Ham­mer­ing it home

The chair­man of Christie’s UK on its 250th birth­day and life at Burgh­ley

Country Life Every Week - - Interview -

In the lobby of Christie’s Lon­don head­quar­ters in King Street, the aroma of an espresso bar adds a caf­feinated kick to the bustling at­mos­phere as peo­ple stream up­stairs to the view­ing of fur­ni­ture, minia­tures and clocks in the next day’s sale, ‘The English Col­lec­tor’.

It’s the sort of re­laxed coun­try­house am­bi­ence that most of us as­so­ciate with Christie’s, but it’s only a few months since these rooms wit­nessed the drama on July 7 of the high­est price ever fetched for an Old Mas­ter paint­ing at Christie’s, the £44.88 mil­lion paid by a pri­vate Amer­i­can col­lec­tor for Lot and His Daugh­ters by Rubens. Or­lando Rock, who has been head of Christie’s UK since 2015, stands at the door of his of­fice, point­ing out where it had hung, fac­ing the top of the stairs. ‘I miss it,’ he says.

Mr Rock’s spa­cious of­fice mixes old and new—flower paint­ings in elab­o­rate frames hang near a sculp­ture by David Mach, a won­der­fully tac­tile ze­bra’s head made of used matches. ‘I col­lect things from any pe­riod or place. I like to mix things to­gether, things of dif­fer­ent pe­ri­ods with con­tem­po­rary ob­jects,’ he ex­plains.

These are worlds that the boy­ishly buoy­ant Mr Rock spans with ease; he looks ev­ery inch a mod­ern busi­ness­man, but he and his fam­ily live in one of the great El­iz­a­bethan houses, Burgh­ley, in Lin­colnshire. In 2007, his wife, Mi­randa, a grand­daugh­ter of the 6th Mar­quess of Ex­eter, an Olympic ath­lete, was ap­pointed house di­rec­tor of the Burgh­ley House Preser­va­tion Trust in suc­ces­sion to her mother, Lady Vic­to­ria Leatham.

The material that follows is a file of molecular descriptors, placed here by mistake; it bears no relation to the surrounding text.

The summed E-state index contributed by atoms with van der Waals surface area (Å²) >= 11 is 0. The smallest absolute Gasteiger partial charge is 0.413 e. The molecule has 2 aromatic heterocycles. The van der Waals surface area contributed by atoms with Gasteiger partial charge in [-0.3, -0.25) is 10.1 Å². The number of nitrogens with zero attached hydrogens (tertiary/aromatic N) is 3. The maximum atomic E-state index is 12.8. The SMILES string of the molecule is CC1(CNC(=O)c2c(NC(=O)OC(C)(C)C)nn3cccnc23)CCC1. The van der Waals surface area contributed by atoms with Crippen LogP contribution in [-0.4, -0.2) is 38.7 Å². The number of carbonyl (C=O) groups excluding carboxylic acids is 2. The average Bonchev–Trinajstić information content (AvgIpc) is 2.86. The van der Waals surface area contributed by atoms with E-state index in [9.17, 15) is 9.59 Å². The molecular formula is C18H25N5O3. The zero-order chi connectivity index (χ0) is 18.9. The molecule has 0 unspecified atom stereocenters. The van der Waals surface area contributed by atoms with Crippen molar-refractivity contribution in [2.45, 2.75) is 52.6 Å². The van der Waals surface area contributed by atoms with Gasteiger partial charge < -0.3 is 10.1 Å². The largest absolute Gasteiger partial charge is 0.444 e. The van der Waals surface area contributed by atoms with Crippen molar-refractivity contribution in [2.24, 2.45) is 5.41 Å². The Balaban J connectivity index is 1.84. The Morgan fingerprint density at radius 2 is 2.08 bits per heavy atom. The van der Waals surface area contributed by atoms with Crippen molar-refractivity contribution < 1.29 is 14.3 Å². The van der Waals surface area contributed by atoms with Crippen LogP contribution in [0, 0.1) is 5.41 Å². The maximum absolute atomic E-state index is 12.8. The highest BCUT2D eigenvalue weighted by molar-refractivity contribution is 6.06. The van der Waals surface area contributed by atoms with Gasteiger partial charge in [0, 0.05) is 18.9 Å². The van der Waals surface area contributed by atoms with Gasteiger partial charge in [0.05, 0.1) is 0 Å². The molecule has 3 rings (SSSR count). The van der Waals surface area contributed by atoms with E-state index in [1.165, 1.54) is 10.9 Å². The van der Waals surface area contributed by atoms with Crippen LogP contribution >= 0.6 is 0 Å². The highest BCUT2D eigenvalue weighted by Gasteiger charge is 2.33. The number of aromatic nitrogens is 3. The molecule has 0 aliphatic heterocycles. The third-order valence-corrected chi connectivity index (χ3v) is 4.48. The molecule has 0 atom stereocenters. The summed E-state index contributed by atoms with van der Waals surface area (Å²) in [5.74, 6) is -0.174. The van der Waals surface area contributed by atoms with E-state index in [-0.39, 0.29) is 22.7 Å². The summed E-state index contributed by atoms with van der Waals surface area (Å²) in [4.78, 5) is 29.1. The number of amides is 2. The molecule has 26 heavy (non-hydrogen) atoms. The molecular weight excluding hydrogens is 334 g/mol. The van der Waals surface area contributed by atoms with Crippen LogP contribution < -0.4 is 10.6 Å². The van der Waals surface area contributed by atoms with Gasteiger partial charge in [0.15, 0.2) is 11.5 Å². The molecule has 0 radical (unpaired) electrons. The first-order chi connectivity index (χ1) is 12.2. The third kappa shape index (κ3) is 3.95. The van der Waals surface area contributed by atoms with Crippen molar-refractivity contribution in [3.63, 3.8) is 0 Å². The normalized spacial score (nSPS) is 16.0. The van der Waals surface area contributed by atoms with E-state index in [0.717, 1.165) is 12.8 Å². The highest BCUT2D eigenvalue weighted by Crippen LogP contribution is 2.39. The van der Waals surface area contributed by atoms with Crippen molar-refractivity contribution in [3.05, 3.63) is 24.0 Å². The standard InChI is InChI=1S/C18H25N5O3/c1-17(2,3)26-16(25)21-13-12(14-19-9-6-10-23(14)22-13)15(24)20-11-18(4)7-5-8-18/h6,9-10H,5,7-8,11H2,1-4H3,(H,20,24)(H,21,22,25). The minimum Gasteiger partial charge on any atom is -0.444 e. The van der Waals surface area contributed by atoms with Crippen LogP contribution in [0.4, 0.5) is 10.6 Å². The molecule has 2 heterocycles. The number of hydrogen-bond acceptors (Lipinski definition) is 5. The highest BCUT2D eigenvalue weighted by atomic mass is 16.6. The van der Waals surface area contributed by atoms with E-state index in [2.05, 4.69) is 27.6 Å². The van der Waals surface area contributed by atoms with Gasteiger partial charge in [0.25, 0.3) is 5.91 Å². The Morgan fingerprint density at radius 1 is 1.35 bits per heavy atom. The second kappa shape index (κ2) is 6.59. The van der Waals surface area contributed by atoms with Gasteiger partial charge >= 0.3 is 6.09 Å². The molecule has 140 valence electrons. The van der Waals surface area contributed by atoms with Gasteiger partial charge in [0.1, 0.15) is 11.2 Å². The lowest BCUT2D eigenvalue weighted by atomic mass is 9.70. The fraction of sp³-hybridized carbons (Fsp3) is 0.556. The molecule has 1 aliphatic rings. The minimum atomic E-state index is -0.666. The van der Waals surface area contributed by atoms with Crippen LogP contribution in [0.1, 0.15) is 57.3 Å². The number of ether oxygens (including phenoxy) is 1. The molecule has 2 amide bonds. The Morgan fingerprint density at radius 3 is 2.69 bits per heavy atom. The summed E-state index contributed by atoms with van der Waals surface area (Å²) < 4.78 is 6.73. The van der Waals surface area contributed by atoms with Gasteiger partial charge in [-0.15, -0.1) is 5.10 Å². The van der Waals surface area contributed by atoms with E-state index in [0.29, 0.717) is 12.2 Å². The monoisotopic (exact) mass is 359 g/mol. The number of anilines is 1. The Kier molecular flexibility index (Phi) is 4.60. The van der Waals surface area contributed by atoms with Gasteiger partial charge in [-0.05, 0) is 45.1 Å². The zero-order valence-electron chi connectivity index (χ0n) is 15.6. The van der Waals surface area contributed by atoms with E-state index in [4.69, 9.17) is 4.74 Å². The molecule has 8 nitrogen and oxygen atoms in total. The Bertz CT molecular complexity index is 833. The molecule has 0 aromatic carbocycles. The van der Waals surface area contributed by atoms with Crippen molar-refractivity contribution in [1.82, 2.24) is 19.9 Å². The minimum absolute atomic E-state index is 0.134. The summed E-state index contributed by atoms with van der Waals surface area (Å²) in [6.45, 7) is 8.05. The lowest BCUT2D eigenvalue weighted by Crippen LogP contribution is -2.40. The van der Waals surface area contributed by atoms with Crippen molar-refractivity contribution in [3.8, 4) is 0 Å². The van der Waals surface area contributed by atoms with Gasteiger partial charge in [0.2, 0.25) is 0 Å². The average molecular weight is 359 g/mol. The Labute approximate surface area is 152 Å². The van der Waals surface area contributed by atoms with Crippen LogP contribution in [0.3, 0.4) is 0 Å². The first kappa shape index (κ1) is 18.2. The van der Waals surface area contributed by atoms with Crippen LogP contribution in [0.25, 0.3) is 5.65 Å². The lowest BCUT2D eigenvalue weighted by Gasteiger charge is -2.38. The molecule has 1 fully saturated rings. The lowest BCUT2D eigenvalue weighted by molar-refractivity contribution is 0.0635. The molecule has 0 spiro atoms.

Does this give Mr Rock much op­por­tu­nity to mix old and new? ‘There’s no room for med­dling,’ he smiles, ‘but we buy things both for the col­lec­tion and our­selves. It’s a chal­lenge for any his­toric col­lec­tion in which the clock has stopped. I think the best ap­proach is to iden­tify the core of the col­lec­tion, think about where there are gaps and how you can add to it. At Burgh­ley, for ex­am­ple,’ he points out, ‘there’s a ma­jor col­lec­tion of 17th-cen­tury Ja­panese porce­lain and I think that’s a tra­di­tion that can be con­tin­ued by adding mod­ern porce­lain—we’ve bought pieces by Kate Malone and An­drew Wicks.

‘We haven’t em­barked on buy­ing mod­ern pictures—the house has its orig­i­nal pictures, so what do you take off the walls—but I’d love to have a site-spe­cific video work by Bill Vi­ola at Burgh­ley. We’ll just have to save up the pen­nies.’

Christie’s cel­e­brated its 250th an­niver­sary in 2016—Mr Rock has been em­ployed by the auction house for ex­actly one-tenth of that time. Col­lect­ing runs in his fam­ily. ‘My grand­fa­ther, Sir Ed­ward Robin­son, was a nu­mis­ma­tist, cu­ra­tor of coins at the Bri­tish Mu­seum and a mas­sively ob­ses­sive col­lec­tor. My dad was pretty ob­ses­sive, too, es­pe­cially about fur­ni­ture—i spent much of my child­hood in the back of a car stuffed with bub­blewrap while my fa­ther, to my mother’s de­spair, trav­elled round coun­try houses, mu­se­ums and churches.’